• "Oh Mary Don’t You Weep"
  • "I Been Cryin’ Since You Been Gone"

The Best of Mississippi John Hurt

(VSD-19/20, Vanguard Records) Recorded live at Oberlin College, April 15, 1966

Side 1

  • "Here I am, Oh Lord, Send Me"
  • "I Shall Not Be Moved"
  • "Nearer My God to Thee"
  • "Baby What's Wrong with You"
  • "It Ain't Nobody's Business"

Side 2

Side 1

  • "Sliding Delta"
  • "Monday Morning Blues"
  • "Richland Women Blues"
  • "Candy Man"
  • "Stagolee"

Side 2

The Candy Man

(QS 5042, Quicksilver Records)

Side 1

  • "Richland Women Blues"
  • "Trouble, I've Had it All My Days"
  • "Chicken"
  • "Coffee Blues"
  • "Monday Morning Blues"

Side 2

  • "Frankie and Albert"
  • "Talking Casey"
  • "Here I am, Oh Lord, Send Me"
  • "Hard Time in the Old Ttown Tonight"
  • "Spike Driver Blues"[10]

Volume One of a Legacy

(CLPS 1068, Piedmont Records)

Side 1

  • "Trouble, I've Had it All My Days"
  • "Pera Lee"
  • "See See Rider"
  • "Louis Collins"
  • "Coffee Blues"
  • "Nobody's Dirty Business"
  • "Do Lord Remember Me"
  • "Monday Morning Blues"

Side 2

  • "Let The Mermaids Flirt with Me"
  • "Payday"
  • "Stack-o-lee Blues"
  • "Casey Jones"
  • "Frankie and Albert"

Folk Songs and Blues

(PLP 13757, Piedmont Records)

Side 1

  • "Avalon Blues"
  • "Richland Woman Blues"
  • "Spike Driver Blues"[10]
  • "Salty Dog"
  • "Cow Hooking Blues"
  • "Spanish Fandang"

Side 2

  • "Casey Jones"
  • "Louis Collins"
  • "Candy Man Blues"
  • "My Creole Belle"
  • "Liza Jane – God's Unchanging Hand"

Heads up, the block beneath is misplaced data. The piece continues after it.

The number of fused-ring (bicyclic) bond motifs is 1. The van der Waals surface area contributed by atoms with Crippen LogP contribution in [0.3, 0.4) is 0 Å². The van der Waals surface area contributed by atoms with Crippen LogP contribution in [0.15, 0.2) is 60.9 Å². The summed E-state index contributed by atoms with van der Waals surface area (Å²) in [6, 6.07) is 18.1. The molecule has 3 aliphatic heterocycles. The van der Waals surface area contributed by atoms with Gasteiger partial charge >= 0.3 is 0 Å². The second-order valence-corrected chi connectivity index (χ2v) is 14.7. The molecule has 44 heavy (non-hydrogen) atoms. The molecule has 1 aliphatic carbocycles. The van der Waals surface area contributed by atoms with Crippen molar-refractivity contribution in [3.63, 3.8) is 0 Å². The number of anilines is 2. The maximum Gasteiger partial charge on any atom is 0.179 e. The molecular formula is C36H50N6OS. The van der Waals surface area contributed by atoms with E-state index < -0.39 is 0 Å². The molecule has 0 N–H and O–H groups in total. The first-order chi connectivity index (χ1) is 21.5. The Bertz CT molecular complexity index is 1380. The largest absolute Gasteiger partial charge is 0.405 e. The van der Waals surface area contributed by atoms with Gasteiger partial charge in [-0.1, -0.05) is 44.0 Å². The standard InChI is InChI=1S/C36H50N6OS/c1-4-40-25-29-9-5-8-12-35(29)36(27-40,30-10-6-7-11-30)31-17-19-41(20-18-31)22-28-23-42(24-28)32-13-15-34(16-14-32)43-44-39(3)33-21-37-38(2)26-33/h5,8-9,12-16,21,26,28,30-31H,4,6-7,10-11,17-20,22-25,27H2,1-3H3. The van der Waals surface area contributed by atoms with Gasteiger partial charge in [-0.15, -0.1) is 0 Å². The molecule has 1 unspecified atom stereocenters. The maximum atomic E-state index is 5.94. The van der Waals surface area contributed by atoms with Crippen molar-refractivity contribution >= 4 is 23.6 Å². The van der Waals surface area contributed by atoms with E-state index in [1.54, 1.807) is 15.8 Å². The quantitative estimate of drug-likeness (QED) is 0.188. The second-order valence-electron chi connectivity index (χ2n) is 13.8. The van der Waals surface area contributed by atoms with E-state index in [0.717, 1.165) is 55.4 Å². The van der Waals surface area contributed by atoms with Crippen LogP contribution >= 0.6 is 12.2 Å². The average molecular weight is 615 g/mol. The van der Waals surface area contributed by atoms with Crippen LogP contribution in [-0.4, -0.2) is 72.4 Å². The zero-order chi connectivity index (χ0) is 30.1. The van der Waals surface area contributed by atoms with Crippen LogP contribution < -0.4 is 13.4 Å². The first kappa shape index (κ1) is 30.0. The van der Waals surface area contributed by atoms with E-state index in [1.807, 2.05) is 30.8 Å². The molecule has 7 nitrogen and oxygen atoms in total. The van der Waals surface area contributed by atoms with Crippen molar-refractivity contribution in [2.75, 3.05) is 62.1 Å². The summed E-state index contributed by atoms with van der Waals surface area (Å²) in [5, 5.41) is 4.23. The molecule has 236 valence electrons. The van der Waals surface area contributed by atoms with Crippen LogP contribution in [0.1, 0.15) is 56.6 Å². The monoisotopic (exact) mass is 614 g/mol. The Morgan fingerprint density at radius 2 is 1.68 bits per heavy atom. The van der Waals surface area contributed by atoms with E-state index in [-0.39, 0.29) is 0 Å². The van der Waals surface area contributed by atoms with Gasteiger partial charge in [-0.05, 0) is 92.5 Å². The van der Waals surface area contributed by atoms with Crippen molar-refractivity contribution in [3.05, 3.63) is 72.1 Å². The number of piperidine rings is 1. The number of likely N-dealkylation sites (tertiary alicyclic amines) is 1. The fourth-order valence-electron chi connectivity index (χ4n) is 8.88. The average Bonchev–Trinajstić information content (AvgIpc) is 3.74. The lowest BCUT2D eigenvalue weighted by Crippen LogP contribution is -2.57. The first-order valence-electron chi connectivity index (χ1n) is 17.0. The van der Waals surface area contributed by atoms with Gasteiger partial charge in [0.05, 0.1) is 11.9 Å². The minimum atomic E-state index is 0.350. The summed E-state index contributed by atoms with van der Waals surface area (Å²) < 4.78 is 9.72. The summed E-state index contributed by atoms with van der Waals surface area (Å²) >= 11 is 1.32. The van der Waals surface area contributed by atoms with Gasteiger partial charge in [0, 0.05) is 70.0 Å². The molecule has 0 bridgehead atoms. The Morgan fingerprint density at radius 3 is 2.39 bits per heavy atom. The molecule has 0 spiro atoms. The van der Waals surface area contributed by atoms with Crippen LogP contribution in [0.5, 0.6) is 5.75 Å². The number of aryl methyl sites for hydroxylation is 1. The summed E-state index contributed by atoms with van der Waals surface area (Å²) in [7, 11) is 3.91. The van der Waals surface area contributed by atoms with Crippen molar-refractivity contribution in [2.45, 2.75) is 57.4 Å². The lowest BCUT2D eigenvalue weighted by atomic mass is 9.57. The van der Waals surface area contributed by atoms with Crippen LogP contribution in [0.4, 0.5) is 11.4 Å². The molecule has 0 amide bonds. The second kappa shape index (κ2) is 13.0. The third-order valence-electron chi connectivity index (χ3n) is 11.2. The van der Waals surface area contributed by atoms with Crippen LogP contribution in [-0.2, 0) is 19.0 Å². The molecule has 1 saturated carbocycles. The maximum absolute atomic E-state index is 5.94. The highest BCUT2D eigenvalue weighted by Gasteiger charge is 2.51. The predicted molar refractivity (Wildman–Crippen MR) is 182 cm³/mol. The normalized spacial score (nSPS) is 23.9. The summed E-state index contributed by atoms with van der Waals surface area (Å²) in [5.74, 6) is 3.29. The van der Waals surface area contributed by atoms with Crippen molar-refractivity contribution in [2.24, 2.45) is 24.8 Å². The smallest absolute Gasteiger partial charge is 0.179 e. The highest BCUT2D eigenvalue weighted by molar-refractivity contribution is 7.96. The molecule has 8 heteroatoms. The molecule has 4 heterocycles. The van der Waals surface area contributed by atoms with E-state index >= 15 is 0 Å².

• "Joe Turner Blues"


  1. ^ National Park Service
  2. ^ Encyclopedia Britannica
  3. ^ There is confusion about his date of birth, but the grave marker mentions this date.
  4. ^ "Trail of the Hellhound: Mississippi John Hurt". Retrieved 2008-05-29. 
  5. ^ a b c d e Russell, Tony (1997). The Blues - From Robert Johnson to Robert Cray. Dubai: Carlton Books Limited. pp. 121. ISBN 1-85868-255-X. 
  6. ^ Lawrence Cohen 1996, inteview with John Hurt, liner notes, Avalon Blues: The Complete 1928 Okeh Recordings, Columbia/Legacy
  7. ^ a b c d "Biography by Bruce Eder".|JOHN|HURT&sql=11:wifuxq95ldke~T1. Retrieved May 30, 2009. 
  8. ^ Tom Hoskins was able to find Mississippi John Hurt after listening to the lyrics of "Avalon Blues" and realizing it was written about a place called Avalon, rather than the Avalon of myth. Unable to find Avalon on a recent map, Hoskins searched older and older maps and eventually found it on an atlas from 1878 between Greenwood and Grenada
  9. ^ - accessed May 2009
  10. ^ a b c Spike Driver's Blues is about the Afro-American folk hero John Henry.

External links